More Banks Tying CEO Pay to Performance

Staff Report

Thursday, June 20th, 2019

Eighty percent of the directors and senior executives responding to Bank Director's 2019 Compensation Survey say their bank ties the chief executive's pay to performance indicators—representing a five point increase from 2015.  

The annual survey is sponsored by Compensation Advisors.

But rather than adhering to a particular metric, most, at 59 percent, say CEO compensation is tied to the bank's strategic plan or corporate goals.

The metrics banks prefer vary according to their ownership structure. Public banks are more apt to tie pay to performance, and favor goals established in the strategic plan (72 percent) as well as metrics such as return on assets (58 percent), return on equity (53 percent) and efficiency (40 percent).

Among private banks, net income is the preferred metric (55 percent).

The 2019 Compensation Survey was conducted in April, and captures the perspectives of more than 300 bank directors and executives, including chief executives and human resources officers. The survey also incorporates data collected from proxy statements to reveal pay trends for CEOs, directors and chairmen in fiscal year 2018.

In addition to compensation trends, the survey focuses on succession planning for the CEO and the recruitment of younger directors for bank boards.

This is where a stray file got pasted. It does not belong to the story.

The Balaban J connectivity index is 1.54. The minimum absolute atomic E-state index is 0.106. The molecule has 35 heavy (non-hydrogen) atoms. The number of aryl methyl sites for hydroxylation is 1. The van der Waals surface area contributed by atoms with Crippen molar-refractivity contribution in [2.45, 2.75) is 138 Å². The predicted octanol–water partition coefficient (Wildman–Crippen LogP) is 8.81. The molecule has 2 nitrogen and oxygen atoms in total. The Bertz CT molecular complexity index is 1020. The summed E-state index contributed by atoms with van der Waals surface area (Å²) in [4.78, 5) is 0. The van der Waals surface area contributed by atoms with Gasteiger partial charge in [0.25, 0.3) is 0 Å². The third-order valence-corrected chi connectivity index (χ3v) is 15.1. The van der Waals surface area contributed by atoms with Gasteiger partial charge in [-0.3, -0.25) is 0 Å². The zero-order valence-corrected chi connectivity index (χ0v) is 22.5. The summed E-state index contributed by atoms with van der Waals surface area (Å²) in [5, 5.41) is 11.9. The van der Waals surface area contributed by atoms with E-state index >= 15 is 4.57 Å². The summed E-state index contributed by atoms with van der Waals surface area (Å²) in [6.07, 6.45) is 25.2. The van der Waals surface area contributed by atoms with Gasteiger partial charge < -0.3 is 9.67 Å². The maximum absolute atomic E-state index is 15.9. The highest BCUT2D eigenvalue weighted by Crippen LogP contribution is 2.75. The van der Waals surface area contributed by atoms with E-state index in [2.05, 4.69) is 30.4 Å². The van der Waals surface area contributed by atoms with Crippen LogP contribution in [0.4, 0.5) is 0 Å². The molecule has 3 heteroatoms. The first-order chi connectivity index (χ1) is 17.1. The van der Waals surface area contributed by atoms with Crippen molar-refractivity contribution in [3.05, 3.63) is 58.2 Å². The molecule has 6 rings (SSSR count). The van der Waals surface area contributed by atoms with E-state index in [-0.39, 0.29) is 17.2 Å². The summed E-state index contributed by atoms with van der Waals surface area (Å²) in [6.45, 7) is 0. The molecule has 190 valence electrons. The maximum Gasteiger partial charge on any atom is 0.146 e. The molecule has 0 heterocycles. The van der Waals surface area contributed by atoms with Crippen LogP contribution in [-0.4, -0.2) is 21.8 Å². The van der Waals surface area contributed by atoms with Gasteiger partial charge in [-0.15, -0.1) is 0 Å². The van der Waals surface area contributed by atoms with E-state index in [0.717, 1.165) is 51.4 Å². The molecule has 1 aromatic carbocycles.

Additional findings include:

Forty-three percent say that tying compensation to performance is a top compensation challenge facing their institution, followed by managing compensation and benefit costs (37 percent) and recruiting commercial lenders (36 percent).

The median CEO salary for public and privately-held banks was $325,000 in FY 2018. Median total compensation was $515,728.

When asked how compensation for the CEO could be improved, 36 percent point to offering non-equity, long-term incentive compensation. Twenty-three percent believe the bank should offer equity at greater levels, and 21 percent say their bank should offer some form of ownership. Twenty-two percent believe the CEO should receive a higher salary.

The median age of a bank CEO is 58. Seventy percent are baby boomers, between the ages of 55 and 73.

Twenty-one percent believe it's time for their CEO to announce his or her retirement.

Thirty-seven percent of respondents say their bank has not designated a successor or identified potential successors for their CEO.

Forty-one percent have a mandatory retirement policy in place for directors, at a median of 75 years of age.

Forty-seven percent say their board is working to recruit younger directors. The median age of the youngest director serving on responding boards is 48.